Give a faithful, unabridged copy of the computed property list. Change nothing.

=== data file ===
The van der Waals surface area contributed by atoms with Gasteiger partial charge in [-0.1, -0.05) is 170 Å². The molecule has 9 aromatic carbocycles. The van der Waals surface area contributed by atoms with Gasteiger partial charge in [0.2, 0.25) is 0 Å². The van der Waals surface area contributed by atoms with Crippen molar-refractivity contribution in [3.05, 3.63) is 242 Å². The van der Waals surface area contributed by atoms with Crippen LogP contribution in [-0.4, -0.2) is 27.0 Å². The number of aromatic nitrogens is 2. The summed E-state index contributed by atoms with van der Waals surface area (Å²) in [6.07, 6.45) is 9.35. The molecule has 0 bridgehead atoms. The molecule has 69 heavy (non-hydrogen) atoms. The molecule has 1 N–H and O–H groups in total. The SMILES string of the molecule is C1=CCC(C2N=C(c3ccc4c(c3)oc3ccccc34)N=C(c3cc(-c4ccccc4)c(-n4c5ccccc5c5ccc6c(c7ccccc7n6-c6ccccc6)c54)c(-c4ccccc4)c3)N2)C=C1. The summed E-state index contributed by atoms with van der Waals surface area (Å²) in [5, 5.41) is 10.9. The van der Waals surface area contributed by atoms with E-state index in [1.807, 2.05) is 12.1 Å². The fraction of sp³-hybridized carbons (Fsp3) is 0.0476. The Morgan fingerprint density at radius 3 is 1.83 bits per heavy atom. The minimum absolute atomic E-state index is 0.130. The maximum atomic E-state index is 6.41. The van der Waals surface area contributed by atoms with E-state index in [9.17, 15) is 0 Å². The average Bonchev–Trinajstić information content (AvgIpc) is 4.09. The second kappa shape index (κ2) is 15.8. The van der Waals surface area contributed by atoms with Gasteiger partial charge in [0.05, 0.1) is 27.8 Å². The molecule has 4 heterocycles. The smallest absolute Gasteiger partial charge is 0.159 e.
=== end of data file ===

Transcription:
The van der Waals surface area contributed by atoms with Gasteiger partial charge in [-0.1, -0.05) is 170 Å². The molecule has 9 aromatic carbocycles. The van der Waals surface area contributed by atoms with Gasteiger partial charge in [0.2, 0.25) is 0 Å². The van der Waals surface area contributed by atoms with Crippen molar-refractivity contribution in [3.05, 3.63) is 242 Å². The van der Waals surface area contributed by atoms with Crippen LogP contribution in [-0.4, -0.2) is 27.0 Å². The number of aromatic nitrogens is 2. The summed E-state index contributed by atoms with van der Waals surface area (Å²) in [6.07, 6.45) is 9.35. The molecule has 0 bridgehead atoms. The molecule has 69 heavy (non-hydrogen) atoms. The molecule has 1 N–H and O–H groups in total. The SMILES string of the molecule is C1=CCC(C2N=C(c3ccc4c(c3)oc3ccccc34)N=C(c3cc(-c4ccccc4)c(-n4c5ccccc5c5ccc6c(c7ccccc7n6-c6ccccc6)c54)c(-c4ccccc4)c3)N2)C=C1. The summed E-state index contributed by atoms with van der Waals surface area (Å²) in [5, 5.41) is 10.9. The van der Waals surface area contributed by atoms with E-state index in [1.807, 2.05) is 12.1 Å². The fraction of sp³-hybridized carbons (Fsp3) is 0.0476. The Morgan fingerprint density at radius 3 is 1.83 bits per heavy atom. The minimum absolute atomic E-state index is 0.130. The maximum atomic E-state index is 6.41. The van der Waals surface area contributed by atoms with E-state index in [9.17, 15) is 0 Å². The average Bonchev–Trinajstić information content (AvgIpc) is 4.09. The second kappa shape index (κ2) is 15.8. The van der Waals surface area contributed by atoms with Gasteiger partial charge in [0.05, 0.1) is 27.8 Å². The molecule has 4 heterocycles. The smallest absolute Gasteiger partial charge is 0.159 e.